Free hands, no bags and no funny bags. Why wouldn't I do it?
Even small amounts of flexing, over thousands of cycles of sitting, walking etc, will probably weaken the metal where the stresses are concentrated.
Maybe Apple never heard about the famous Comet disasters, where engineers learned how even small stresses, when concentrated by the shape of metal, can have unexpected consequences.
I've had the Note 1 and Note 3 (and will get a Note 5 next year) on the day of release.
I have constantly had the phone in suit & jeans pockets will no ill effects.
Making a phone rigid with a brittle screen larger (to copy other manufactors) and even more expensive to repair & insure will just mean the already significant number of folk with cracked screens will be joined by an increasing number of bent phones.
What with the raised camera-nipple it was never going to sit flat anyway.
I'm sure many many people will have a 6 Plus and never have this problem, so the fact you didn't have the problem with a Note wouldn't mean on its own that it can't happen to others - or at least that it isn't a problem with other phones. Google HTC m8 bent for instance. Apple gets a bunch of negative publicity about some issue that affects a small minority of people with every iPhone release. Remember "Antenna Gate" on the 4, the "yellow screen" on the 4S, the purple tinged photos on the 5, and I'm sure there was something on the 5S I'm not remembering.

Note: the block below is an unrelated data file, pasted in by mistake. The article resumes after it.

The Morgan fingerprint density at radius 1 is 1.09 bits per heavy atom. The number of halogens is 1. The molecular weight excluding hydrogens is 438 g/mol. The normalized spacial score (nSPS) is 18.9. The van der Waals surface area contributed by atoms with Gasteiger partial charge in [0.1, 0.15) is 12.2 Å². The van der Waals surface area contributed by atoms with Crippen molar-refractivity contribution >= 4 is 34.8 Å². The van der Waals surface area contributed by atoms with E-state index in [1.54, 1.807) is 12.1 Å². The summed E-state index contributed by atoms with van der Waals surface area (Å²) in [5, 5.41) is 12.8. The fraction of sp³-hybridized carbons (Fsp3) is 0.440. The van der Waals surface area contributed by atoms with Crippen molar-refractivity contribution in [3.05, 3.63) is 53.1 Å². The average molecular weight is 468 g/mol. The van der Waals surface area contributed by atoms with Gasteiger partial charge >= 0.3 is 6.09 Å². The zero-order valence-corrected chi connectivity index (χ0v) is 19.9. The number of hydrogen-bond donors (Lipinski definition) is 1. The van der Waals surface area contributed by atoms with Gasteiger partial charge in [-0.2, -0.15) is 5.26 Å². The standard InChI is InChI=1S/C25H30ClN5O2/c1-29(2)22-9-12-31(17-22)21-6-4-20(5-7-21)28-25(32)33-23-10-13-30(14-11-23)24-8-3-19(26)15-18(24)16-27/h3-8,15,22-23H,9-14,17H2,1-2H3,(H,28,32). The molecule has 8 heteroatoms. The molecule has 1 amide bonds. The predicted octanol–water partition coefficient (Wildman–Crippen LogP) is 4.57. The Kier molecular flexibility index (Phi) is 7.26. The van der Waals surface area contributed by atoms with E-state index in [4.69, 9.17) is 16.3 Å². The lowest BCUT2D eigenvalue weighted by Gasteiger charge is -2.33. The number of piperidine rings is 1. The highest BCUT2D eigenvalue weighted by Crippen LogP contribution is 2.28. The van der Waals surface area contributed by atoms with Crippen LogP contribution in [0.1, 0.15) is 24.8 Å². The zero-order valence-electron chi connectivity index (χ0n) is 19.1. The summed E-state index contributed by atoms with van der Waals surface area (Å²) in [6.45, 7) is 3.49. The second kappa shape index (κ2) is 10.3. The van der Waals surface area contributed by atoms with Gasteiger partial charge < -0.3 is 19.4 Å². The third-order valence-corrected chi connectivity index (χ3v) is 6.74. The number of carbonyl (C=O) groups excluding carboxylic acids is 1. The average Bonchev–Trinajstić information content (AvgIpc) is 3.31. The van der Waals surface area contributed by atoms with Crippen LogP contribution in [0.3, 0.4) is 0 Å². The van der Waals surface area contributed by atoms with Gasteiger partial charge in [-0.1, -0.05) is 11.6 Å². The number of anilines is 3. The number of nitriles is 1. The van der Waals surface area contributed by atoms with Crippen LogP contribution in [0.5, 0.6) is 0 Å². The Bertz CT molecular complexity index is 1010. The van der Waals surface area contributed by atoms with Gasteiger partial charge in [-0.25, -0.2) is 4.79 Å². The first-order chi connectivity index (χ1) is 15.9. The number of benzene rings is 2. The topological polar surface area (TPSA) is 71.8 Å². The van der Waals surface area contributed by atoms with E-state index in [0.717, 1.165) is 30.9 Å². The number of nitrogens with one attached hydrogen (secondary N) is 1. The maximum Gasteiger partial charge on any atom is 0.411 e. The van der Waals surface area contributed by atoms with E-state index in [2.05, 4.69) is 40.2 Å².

Hate to sound like "you're holding it wrong", but people will have to decide not to keep the 6 Plus in the back pocket of their pants or a front pocket of overly snug jeans and then sit down. From the video of the guy who bent the 6 Plus with his hands trying the same with a Note 3, it "bends", but doesn't stay bent. Since circuit boards and glass screens aren't meant to bend, you might still have problems putting that into a tight pocket. It won't stay bent, but repeated bending and holding a bent position while sitting are not good for electronics and could eventually damage it. People wouldn't necessarily attribute it to bending when it stopped working or the screen broke.